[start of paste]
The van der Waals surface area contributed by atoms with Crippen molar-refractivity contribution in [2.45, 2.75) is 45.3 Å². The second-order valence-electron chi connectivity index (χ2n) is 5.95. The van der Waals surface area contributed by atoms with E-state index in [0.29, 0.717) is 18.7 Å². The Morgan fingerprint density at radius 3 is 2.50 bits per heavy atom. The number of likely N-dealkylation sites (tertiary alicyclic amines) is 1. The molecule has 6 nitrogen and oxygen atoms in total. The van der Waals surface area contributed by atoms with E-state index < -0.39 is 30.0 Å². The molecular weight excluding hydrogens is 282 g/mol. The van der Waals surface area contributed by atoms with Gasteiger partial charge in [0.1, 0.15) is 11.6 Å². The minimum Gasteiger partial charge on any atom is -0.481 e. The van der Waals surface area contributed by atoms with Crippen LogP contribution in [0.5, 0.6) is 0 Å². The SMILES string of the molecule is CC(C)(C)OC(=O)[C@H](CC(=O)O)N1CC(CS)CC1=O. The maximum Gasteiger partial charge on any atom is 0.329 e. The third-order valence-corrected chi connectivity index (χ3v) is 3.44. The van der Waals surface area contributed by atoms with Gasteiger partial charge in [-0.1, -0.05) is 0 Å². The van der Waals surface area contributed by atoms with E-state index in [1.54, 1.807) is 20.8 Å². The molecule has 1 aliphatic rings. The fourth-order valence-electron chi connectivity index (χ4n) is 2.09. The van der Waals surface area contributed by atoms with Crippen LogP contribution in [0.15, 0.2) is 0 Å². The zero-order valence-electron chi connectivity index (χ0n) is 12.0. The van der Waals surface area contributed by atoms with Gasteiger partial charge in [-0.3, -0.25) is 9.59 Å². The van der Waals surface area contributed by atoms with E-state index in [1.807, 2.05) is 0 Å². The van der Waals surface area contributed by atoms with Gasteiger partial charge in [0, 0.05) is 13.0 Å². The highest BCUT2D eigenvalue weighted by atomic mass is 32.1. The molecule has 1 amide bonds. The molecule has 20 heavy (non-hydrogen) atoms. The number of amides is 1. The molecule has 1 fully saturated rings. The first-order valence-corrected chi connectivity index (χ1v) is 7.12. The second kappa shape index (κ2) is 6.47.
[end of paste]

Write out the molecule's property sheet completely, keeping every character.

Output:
The van der Waals surface area contributed by atoms with Crippen molar-refractivity contribution in [2.45, 2.75) is 45.3 Å². The second-order valence-electron chi connectivity index (χ2n) is 5.95. The van der Waals surface area contributed by atoms with E-state index in [0.29, 0.717) is 18.7 Å². The Morgan fingerprint density at radius 3 is 2.50 bits per heavy atom. The number of likely N-dealkylation sites (tertiary alicyclic amines) is 1. The molecule has 6 nitrogen and oxygen atoms in total. The van der Waals surface area contributed by atoms with E-state index < -0.39 is 30.0 Å². The molecular weight excluding hydrogens is 282 g/mol. The van der Waals surface area contributed by atoms with Gasteiger partial charge in [0.1, 0.15) is 11.6 Å². The minimum Gasteiger partial charge on any atom is -0.481 e. The van der Waals surface area contributed by atoms with Crippen LogP contribution in [0.5, 0.6) is 0 Å². The SMILES string of the molecule is CC(C)(C)OC(=O)[C@H](CC(=O)O)N1CC(CS)CC1=O. The maximum Gasteiger partial charge on any atom is 0.329 e. The third-order valence-corrected chi connectivity index (χ3v) is 3.44. The van der Waals surface area contributed by atoms with Gasteiger partial charge in [-0.1, -0.05) is 0 Å². The van der Waals surface area contributed by atoms with E-state index in [1.54, 1.807) is 20.8 Å². The molecule has 1 aliphatic rings. The fourth-order valence-electron chi connectivity index (χ4n) is 2.09. The van der Waals surface area contributed by atoms with Crippen LogP contribution in [0.15, 0.2) is 0 Å². The zero-order valence-electron chi connectivity index (χ0n) is 12.0. The van der Waals surface area contributed by atoms with Gasteiger partial charge in [-0.3, -0.25) is 9.59 Å². The van der Waals surface area contributed by atoms with E-state index in [1.807, 2.05) is 0 Å². The van der Waals surface area contributed by atoms with Gasteiger partial charge in [0, 0.05) is 13.0 Å². The highest BCUT2D eigenvalue weighted by atomic mass is 32.1. The molecule has 1 amide bonds. The molecule has 20 heavy (non-hydrogen) atoms. The number of amides is 1. The molecule has 1 fully saturated rings. The first-order valence-corrected chi connectivity index (χ1v) is 7.12. The second kappa shape index (κ2) is 6.47.